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Bull World Health Organ. 1963;28(4):477-86.

Studies on the local treatment of rabies-infected wounds.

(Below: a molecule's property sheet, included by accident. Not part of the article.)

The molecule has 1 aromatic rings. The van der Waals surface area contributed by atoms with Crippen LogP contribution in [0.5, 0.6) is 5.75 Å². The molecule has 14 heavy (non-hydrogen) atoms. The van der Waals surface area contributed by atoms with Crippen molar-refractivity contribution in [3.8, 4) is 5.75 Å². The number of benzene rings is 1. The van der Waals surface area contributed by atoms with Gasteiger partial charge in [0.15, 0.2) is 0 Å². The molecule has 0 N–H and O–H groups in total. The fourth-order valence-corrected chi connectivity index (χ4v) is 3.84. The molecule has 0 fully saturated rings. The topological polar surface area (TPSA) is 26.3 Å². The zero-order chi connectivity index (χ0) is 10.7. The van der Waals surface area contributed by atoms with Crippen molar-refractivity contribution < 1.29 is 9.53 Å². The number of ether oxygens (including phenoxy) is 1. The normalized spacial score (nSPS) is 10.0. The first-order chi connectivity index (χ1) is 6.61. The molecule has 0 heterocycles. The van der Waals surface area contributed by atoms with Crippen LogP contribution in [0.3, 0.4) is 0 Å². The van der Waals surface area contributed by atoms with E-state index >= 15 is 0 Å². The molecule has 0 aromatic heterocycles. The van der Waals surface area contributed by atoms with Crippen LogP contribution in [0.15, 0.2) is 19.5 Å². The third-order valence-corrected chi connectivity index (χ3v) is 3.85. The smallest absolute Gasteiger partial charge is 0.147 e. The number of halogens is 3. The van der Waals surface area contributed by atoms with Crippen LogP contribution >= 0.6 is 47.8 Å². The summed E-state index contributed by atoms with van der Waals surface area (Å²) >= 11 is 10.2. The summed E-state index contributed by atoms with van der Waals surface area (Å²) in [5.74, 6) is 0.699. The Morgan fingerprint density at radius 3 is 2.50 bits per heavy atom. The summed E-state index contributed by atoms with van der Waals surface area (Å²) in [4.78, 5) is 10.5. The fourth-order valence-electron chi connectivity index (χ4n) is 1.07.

Local treatment of wounds infected with rabies virus is a valuable adjunct to the use of antiserum, vaccine or both in preventing disease. In the absence of effective chemotherapeutic agents for systemic use, improved treatment awaits a better understanding of the fate of virus at the site of exposure and of the method of spread to the central nervous system.The studies on experimental animals reported in this paper serve further to evaluate methodology in treatment; to evaluate the effectiveness of various substances, including antirabies serum, soap and benzalkonium chloride; and to explore the possible role of blocking agents in preventing rabies. The results obtained provide further evidence of the importance of first-aid procedures. Certain oil-based local anaesthetics, almond oil, benzyl alcohol and benzalkonium chloride, interfere with motor function and exert a marked sparing effect when inoculated intramuscularly above the site of infection; aqueous or saline-based local anaesthetics and saline do not interfere and fail to protect. The role of blocking agents, if any, in preventing rabies in man is unknown.

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